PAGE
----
THE hoo-hah about wildlife campaigner Chris Packham’s success in banning the shooting of certain species of birds – including crows – without the appropriate licence takes me back to my very early days on my uncle’s farm in a remote part of Cumberland.

On the farm was a little copse of tall trees rejoicing in the name of Crow Wood, presumably because of the vast accumulation of twiggy nests that decorated the very top branches of the woodland.

Every May, my uncle and other members of the family would repair to the wood, armed with .22 rifles, just at the time when newly fledged crows were teetering on the very edge of their nests, getting ready to take their first flights over the fields.

Many of them never got to plunge their beaks into the eye of a newly born lamb, as they were brought down to earth in a hail of lead.

“Don’t shoot the old ones,” my uncle would say. “They are as tough and rank as shoe leather.

“Just get the youngsters. Don’t shoot them all – leave some to breed next year.”

Although I was very small, I can still recall the heady smell of cordite, and the fluttering of many black bodies as they tumbled to earth in a flurry of feathers.

I had to help in gathering the still warm bodies, and bundling them into a sack to place in the box of the little grey Fergie tractor to take back to the tractor shed.

There no attempt was made to gut or pluck the birds – they were roughly carved open and the breasts removed, with the rest of the bird tossed into a grisly heap in the corner of the shed.

The breasts were then taken indoors into the farmhouse kitchen, where they were placed into a pie crust and then into the oven at the side of the coal-fired range.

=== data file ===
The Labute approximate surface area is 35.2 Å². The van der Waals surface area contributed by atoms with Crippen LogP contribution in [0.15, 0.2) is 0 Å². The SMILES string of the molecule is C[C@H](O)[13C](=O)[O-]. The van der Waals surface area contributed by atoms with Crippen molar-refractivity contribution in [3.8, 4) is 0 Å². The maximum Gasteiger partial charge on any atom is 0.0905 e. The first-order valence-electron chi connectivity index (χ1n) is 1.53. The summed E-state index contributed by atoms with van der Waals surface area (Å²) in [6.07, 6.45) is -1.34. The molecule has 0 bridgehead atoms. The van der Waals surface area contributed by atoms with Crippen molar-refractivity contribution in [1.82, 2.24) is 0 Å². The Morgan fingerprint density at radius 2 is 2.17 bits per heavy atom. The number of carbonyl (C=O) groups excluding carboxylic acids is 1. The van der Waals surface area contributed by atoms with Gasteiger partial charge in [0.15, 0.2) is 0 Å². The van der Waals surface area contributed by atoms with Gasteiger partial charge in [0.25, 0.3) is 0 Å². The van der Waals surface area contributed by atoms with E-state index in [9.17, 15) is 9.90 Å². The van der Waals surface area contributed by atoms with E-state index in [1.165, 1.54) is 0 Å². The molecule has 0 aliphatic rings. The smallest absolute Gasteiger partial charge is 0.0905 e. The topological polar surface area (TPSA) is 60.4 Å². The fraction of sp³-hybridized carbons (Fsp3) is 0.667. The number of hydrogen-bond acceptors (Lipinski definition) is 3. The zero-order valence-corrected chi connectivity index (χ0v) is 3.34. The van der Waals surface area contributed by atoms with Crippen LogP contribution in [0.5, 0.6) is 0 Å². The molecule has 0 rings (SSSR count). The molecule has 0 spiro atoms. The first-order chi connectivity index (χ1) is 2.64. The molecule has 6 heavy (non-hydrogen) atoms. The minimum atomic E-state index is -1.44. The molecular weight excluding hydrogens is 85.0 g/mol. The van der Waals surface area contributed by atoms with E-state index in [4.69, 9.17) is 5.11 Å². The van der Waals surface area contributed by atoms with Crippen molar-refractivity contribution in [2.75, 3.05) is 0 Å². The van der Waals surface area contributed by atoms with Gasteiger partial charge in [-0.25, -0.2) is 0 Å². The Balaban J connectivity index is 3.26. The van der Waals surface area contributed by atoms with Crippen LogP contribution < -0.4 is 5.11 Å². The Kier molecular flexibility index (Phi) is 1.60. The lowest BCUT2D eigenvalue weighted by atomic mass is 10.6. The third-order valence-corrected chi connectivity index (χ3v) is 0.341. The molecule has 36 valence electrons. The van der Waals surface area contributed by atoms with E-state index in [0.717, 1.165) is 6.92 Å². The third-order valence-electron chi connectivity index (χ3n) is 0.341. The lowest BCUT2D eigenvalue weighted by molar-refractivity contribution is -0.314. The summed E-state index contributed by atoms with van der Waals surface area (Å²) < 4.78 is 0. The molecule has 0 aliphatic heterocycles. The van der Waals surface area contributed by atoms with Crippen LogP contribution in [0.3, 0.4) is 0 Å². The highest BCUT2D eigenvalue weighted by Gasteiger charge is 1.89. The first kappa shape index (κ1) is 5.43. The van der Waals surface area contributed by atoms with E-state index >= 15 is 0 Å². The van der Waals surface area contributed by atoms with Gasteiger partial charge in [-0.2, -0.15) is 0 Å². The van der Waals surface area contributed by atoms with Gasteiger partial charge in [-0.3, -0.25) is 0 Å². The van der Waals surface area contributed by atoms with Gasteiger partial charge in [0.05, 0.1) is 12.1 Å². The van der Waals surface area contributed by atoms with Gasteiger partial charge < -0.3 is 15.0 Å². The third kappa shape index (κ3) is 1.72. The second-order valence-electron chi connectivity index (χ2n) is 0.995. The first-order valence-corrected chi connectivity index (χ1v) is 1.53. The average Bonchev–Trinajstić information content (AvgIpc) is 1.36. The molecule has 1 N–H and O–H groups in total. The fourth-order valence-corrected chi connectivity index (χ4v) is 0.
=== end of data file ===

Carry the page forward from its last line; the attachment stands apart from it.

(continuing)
And I have to say my memory of crow pie is that it was quite delicious with crow meat tasting rather like chicken.

I should perhaps say that I am not a shooting man, not because I don’t approve of shooting for sport, but because of my poor eyesight, unsteady hands and clumsy stalking technique.

I once fired my brother’s rifle at a stationary rabbit from a distance of 15 yards, and the creature was completely unaware it was being fired upon!

However, I have to say I am no great lover of crows of any type.

Having seen their depredations on newborn lambs, it is easy to see why back in the 15th century a collection of corvids was given the moniker “a murder of crows”.

There is something of the grave about the scavengers in bible black whether raven, carrion, common rook or jackdaw.

I extend by dislike to encompass magpies and jays too.

My view is perhaps a little jaundiced by the fact we used to have a pet jackdaw which lived in the bathroom and perched on your head when sat on the loo.

My father said jackdaws could be taught so speak but the imaginatively named Jack never said a word.

My brother and I also had a baby magpie for a while, but it died when it tried to eat a piece of string to which a conker from the previous autumn was still attached.

I am also no great lover of cushats – wood pigeons – another farmyard pest being given permission to plunder crops without fear of lead poisoning by Mr Packham and his well-meaning cronies.

Their amorous strutting and head bobbing round the rooftops is frankly rather disturbing, and all that cooing drives me up the wall.

They are also not the brightest creatures on the planet, as evidenced by the one which flew full pelt into the window of the Hextol Towers master bedroom the other day – less than 24 hours after the window cleaner had left.

It was like something out of a cartoon, as the bird hit the window and slid down the glass like Tom Cat in another unsuccessful attempt at capturing Jerry Mouse.

It left a perfect bird shaped waxy outline of spread wings and dopey head on the glass, which of course is beyond the reach of anything in our wide ranging window cleaning arsenal.

I have a pathological fear of climbing ladders since falling off one while stringing lights from a barn roof. I was completely unhurt, but now get a nosebleed if I ascend more than three rungs.